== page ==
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Angela Bassett's Performance Routinely Left Letitia Wright In Awe In Black Panther: Wakanda Forever

The reception of Marvel's "Black Panther: Wakanda Forever" — the sequel to 2018's "Black Panther" — has been positive so far, as it currently has an 84% Tomatometer score on Rotten Tomatoes next to a 95% audience score. Directed by Ryan Coogler (who co-wrote the screenplay alongside Joe Robert Cole), the film sees the residents of Wakanda mourning the death of King T'Challa (the late Chadwick Boseman, who died in 2020) as they face the new threat of Talokan, an ancient civilization of underwater-dwelling people.

While the sequel sees a slew of new cast members coming into the mix — such as Tenoch Huerta Mejía, who plays Namor, the king of Talokan — plenty of familiar faces reprised their roles from the first film. Two of the key actors to return are Letitia Wright and Angela Bassett, who play T'Challa's sister Shuri and T'Challa's mother Queen Ramonda, respectively.

Fans who have already seen the film know that Shuri and Ramonda are both highly integral to the sequel's plot — and Wright's and Bassett's skilled performances undeniably contribute to the acclaimed nature of the film. And, as it turns out, the cast is also impressed with each other's performances. Namely, Wright found herself in awe of Bassett's performance while filming "Wakanda Forever."

Wright has nothing but praise for Bassett

In a recent interview with Glamour Magazine, "Black Panther: Wakanda Forever" star Letitia Wright opened up about her experience filming the movie — including the admiration she felt for co-star Angela Bassett while working on the film.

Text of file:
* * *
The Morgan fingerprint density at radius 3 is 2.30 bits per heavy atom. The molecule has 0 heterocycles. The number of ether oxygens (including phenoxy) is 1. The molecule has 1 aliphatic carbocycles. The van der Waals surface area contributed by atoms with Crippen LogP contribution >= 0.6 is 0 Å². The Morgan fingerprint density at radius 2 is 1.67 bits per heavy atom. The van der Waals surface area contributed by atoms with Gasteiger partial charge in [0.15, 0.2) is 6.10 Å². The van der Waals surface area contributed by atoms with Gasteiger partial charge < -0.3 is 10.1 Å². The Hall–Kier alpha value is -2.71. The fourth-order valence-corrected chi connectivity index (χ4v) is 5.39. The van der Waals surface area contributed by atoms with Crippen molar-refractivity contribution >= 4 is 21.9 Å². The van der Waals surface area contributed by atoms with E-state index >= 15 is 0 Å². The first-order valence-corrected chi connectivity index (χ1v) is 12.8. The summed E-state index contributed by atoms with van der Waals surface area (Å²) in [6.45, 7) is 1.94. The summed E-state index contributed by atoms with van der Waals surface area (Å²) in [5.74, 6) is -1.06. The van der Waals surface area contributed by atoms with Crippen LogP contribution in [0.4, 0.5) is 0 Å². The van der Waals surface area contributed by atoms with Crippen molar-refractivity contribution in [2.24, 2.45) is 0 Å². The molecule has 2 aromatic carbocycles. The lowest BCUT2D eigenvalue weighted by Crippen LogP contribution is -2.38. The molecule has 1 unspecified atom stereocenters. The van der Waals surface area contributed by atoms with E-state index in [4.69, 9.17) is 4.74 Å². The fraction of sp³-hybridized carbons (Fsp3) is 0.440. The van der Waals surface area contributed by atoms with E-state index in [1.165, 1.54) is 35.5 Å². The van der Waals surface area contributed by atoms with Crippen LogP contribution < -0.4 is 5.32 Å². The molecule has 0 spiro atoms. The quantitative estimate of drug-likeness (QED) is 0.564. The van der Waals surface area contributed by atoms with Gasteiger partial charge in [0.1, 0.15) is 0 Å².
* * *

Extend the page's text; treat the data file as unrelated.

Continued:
Wright said, "Witnessing Mama Angela just be on set and just bring that depth and that care — the ruler of the nation again, but also having to take care of her daughter who has lost her brother? That's a depth and a skill that you can't fake." (via MSN) She continued, saying she believed Bassett used being a mom in real life to convey that kind of strength on screen. Further, she thinks that Basset eluded a new layer of strength in this performance which viewers haven't seen from the veteran actress yet. In fact, witnessing this strength even affected Wright's performance. Wright continued, "Sometimes I get lost, like, I forget my cues because I'm just watching her get lost in this moment."

Wright also revealed to Glamour that working with Bassett on the "Black Panther" films has proven to be a bit of a full circle moment, recalling how she used to watch "Akeelah and the Bee" (which stars Bassett) when she was younger and would dream of becoming an actor. Wright continued, "And then I'm on set and Angela Bassett is my mom. It's like, that's madness. She's one of the finest, most excellent actresses you can get to play your mom."

Bassett used her own grief in her performance

In an in-depth interview with Variety, Angela Bassett (alongside Letitia Wright and director Ryan Coogler) discussed all things "Wakanda Forever" — including, of course, what it was like to move onto the sequel without Chadwick Boseman. For Bassett, the idea was daunting at first, especially after Coogler emphasized how important the relationship between Ramonda and Shuri was going to be in the follow-up film.

Bassett was worried, she said, "Almost to the point that I was going to get a complex, like, 'Am I going to be able to deliver what you're asking for?' She had to be strong. She had to be a mother. She had to be a leader. [Coogler] was just throwing all of this at me." (via Variety)

The longtime actress told Variety that she wanted to give her all to Ramonda — a role that she described as rich and satisfying — and even worked with a dialect coach to make sure that she was able to maintain the accent even in the most emotional moments. Furthermore, it was the type of role that made her want to put the immense grief she felt about Boseman's passing into the work. Bassett said, "Use [the grief]. Make it good for something. You're experiencing it. Don't be ashamed of it. It's part of life. The tears you see are indicative of the love I have — or the justice I demand or want or seek or desire."